Shards of Honor is an English language science fiction novel by Lois McMaster Bujold, first published in June 1986. It is a part of the Vorkosigan Saga, and is the first full-length novel in publication order. Shards of Honor is paired with Bujold's 1991 Barrayar in the omnibus Cordelia's Honor (1996).[1]

Shards of Honor
US first edition
AuthorLois McMaster Bujold
Audio read byGrover Gardner
SeriesVorkosigan Saga
GenreScience fiction
PublisherBaen Books
Publication date
Publication placeUnited States
Followed byThe Warrior's Apprentice 

Bujold had written Shards of Honor, its sequel The Warrior's Apprentice and the standalone Ethan of Athos before all three were sold and published in 1986.[2]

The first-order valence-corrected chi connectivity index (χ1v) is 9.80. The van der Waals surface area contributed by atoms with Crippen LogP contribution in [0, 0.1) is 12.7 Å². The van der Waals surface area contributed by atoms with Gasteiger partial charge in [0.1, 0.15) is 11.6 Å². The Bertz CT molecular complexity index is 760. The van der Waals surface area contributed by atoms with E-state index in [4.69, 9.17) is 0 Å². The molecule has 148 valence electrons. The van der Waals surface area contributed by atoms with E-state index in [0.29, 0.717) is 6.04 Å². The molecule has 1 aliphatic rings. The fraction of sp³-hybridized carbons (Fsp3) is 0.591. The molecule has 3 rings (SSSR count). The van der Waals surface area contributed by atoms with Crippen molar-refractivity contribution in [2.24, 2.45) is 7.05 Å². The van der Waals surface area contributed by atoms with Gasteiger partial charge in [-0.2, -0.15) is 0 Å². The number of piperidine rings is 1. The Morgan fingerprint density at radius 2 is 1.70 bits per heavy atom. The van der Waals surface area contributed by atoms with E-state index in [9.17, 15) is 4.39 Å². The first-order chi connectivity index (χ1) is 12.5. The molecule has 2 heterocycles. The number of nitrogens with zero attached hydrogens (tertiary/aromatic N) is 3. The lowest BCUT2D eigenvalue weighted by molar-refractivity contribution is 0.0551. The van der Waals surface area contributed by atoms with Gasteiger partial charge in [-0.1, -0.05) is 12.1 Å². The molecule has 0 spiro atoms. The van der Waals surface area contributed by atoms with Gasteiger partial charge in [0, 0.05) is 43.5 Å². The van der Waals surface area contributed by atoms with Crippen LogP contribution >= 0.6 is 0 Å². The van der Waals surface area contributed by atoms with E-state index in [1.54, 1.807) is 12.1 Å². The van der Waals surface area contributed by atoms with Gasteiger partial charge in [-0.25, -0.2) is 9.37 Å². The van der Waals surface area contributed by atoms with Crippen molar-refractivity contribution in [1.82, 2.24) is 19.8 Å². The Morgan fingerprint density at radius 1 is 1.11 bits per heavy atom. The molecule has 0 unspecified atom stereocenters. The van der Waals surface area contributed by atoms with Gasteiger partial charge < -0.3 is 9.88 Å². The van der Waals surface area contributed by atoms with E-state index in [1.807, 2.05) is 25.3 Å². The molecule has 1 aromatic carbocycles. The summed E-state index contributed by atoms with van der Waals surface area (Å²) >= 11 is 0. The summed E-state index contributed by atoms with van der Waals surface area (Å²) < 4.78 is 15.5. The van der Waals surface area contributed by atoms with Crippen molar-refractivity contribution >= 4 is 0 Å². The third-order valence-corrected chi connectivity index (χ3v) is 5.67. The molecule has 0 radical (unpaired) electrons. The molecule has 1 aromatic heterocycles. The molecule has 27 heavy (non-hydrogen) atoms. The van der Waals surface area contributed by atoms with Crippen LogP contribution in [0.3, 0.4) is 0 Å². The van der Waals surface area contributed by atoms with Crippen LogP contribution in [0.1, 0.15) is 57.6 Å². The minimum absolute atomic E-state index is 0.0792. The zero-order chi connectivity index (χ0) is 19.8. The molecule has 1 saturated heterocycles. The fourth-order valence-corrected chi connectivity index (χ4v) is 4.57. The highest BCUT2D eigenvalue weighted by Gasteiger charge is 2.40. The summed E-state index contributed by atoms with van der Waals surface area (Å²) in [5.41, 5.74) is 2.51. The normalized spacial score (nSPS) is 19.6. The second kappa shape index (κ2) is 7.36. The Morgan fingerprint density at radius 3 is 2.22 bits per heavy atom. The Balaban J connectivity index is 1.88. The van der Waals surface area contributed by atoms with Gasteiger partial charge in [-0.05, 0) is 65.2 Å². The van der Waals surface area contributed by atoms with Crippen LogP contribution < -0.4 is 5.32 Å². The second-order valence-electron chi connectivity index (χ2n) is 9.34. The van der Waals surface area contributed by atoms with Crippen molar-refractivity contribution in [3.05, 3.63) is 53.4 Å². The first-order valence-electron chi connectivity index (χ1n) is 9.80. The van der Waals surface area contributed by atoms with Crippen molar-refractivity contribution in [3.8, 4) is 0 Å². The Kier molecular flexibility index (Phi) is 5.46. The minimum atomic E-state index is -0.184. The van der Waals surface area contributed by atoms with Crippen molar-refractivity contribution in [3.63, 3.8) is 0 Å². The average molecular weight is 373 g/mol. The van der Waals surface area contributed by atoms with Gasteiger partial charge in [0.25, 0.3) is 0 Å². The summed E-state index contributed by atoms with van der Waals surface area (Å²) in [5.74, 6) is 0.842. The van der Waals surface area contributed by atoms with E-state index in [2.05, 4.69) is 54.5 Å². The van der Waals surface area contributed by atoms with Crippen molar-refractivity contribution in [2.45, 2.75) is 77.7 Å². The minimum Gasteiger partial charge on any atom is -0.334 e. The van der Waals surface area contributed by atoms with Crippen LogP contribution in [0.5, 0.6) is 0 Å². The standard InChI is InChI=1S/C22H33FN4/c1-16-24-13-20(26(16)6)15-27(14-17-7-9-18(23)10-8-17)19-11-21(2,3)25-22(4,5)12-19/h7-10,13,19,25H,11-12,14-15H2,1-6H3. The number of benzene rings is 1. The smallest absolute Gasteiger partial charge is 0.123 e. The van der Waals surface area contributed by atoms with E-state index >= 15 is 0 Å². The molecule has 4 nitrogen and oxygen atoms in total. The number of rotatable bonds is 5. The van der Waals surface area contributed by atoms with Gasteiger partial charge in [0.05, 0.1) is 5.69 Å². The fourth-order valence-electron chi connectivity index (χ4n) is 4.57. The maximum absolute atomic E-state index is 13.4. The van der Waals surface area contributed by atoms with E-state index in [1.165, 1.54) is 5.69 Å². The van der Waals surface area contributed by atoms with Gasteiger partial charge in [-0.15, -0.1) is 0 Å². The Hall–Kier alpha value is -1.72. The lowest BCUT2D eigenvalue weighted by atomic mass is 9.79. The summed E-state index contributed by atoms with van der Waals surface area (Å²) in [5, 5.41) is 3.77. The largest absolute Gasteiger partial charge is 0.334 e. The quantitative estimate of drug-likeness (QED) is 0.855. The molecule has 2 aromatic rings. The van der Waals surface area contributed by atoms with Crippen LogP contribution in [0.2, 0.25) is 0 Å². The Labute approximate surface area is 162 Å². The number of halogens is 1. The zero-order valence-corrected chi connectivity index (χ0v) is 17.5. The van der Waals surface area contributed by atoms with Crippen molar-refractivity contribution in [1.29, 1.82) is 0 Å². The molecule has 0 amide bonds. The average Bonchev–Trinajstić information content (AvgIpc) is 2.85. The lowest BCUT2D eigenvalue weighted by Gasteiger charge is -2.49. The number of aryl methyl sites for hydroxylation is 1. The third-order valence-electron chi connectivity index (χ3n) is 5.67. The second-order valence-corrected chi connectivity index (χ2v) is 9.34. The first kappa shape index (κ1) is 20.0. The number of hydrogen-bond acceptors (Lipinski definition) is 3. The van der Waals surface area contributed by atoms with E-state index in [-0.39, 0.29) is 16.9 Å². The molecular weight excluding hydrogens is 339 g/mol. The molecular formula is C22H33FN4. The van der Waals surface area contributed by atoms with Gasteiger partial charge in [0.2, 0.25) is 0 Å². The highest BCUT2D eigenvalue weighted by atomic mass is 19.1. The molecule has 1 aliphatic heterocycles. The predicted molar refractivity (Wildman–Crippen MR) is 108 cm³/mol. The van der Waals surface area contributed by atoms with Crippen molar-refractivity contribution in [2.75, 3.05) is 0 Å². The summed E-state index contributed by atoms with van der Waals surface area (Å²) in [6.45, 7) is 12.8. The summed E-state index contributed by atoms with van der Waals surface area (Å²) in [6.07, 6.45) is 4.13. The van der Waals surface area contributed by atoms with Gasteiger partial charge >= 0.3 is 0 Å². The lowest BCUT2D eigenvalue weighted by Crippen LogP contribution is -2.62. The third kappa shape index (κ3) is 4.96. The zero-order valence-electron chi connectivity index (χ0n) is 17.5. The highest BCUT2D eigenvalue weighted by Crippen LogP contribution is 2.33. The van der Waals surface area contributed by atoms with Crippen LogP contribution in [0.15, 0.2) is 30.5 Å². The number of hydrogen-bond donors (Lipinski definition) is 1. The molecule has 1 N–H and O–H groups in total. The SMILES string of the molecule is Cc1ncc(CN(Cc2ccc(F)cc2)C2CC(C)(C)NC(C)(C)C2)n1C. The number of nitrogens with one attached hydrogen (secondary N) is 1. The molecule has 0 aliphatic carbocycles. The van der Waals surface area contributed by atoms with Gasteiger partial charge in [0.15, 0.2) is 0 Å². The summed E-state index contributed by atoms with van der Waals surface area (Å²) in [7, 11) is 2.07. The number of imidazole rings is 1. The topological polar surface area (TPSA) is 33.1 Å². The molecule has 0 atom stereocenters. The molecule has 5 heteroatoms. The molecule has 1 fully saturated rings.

Plot summary


Cordelia Naismith, the captain of a Betan Astronomical Survey ship, is exploring a newly discovered planet when her base camp is attacked. While investigating, she is surprised by a soldier, hits her head on a rock, and awakens to find that, while most of her crew has escaped, she is marooned with an injured Betan ensign and Captain Lord Aral Vorkosigan of Barrayar, notorious as the "Butcher of Komarr", who has been left for dead by a treacherous rival. During their five-day hike to a secret Barrayaran cache, she finds Vorkosigan not at all the monster his reputation suggests, and she is strongly attracted to him.